Notwithstanding the fact that Morsi never challenged the Egyptian foreign policy establishment with regards to Israel and Palestine, the wave of anti-Morsi protests created a narrative of Egyptian capitulation to a terrorist regime in Gaza. A strong undercurrent of anti-Palestinian rhetoric dominated the anti-Morsi movement in the months leading up to last summer’s military coup.
The process by which Egyptian solidarity with Palestinians went from being a key feature of the January 25 uprising to one of the first casualties of the July 3 coup serves as further confirmation that this movement was in fact the counter-revolution plotted by the Egyptian security apparatus in connivance with short-sighted revolutionaries seeking to settle their score with the Muslim Brotherhood.
During the course of Sisi’s ascendancy, the Palestine card, as it were, has served two primary functions. First, Sisi has wedded the military’s counter-revolutionary aims with the notion that Egypt’s security establishment is indispensable to US and Israeli regional interests. Secondly, the anti-Palestinian narrative was a critical part of the coup leaders’ attempts to displace the revolutionaries’ demands for a more just policy towards Palestine.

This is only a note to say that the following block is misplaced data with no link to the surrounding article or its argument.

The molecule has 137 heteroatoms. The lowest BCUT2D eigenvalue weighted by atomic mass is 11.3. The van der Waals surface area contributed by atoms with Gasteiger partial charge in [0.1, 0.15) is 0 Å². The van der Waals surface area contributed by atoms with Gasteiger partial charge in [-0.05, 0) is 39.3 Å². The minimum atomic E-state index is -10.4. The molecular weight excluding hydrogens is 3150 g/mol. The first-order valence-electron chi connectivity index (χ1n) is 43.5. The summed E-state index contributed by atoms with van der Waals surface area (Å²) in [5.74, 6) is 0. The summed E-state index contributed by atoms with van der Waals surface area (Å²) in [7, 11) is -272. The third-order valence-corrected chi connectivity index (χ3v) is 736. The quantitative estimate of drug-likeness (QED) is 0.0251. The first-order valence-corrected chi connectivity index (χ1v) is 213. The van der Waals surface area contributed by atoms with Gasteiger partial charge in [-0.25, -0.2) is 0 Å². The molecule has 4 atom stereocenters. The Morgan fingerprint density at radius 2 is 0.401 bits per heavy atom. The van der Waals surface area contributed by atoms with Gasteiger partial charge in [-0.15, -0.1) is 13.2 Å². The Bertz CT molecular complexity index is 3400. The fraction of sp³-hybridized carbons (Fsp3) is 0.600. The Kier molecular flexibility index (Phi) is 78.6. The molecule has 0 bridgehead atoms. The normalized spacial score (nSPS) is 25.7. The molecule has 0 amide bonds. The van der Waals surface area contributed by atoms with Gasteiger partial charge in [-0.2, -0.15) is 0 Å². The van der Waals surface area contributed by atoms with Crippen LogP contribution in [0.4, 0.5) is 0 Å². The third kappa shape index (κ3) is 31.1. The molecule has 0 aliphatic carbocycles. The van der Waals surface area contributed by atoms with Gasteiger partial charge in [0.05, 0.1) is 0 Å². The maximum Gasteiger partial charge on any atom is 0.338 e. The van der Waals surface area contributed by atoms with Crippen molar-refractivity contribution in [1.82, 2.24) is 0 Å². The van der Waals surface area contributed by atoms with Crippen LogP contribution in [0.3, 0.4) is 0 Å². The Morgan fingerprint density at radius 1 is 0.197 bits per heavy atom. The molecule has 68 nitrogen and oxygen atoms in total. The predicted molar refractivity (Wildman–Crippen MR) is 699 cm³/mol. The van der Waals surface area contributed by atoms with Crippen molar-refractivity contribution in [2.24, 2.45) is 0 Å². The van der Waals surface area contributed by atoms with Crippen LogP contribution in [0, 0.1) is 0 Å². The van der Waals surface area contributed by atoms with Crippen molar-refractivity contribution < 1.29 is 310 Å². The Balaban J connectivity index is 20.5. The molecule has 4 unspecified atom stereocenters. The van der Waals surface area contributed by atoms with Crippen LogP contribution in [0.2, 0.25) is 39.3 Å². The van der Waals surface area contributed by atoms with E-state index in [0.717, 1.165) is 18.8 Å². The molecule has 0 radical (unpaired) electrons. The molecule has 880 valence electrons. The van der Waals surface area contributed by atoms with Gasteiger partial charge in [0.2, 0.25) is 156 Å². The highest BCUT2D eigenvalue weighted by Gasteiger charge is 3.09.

The espionage case alleging that Morsi spied on behalf of Hamas is by far the most politicised of the litany of criminal charges that have been brought against the former president since the coup. The publicity surrounding this trial promises to fulfil both Sisi’s international as well as domestic objectives.
For all the rumours of a Hamas takeover of Sinai, it was actually Israel that extended its military operations into Egyptian territory with an August 2013 drone strike that killed five people in an example of the close coordination between the Egyptian and Israeli military.
As for the future, the Sisi regime is likely to step up Mubarak-era efforts to maintain disunity and conflict among the Palestinian factions. In late April, Hamas and Fatah announced that they had reached an agreement to form a unity government. Notably absent from the latest round of negotiations was Egypt, the traditional intermediary in these talks.
Meanwhile in Egypt, Sisi continues to employ repressive tactics to crush the political opposition at home while playing a vital role in Israel’s ability to do the same in Palestine.
Abdullah Al-Arian is assistant professor of history at Georgetown University, School of Foreign Service in Qatar and author of Answering the Call: Popular Islamic Activism in Sadat’s Egypt.
Follow him on Twitter: @anhistorian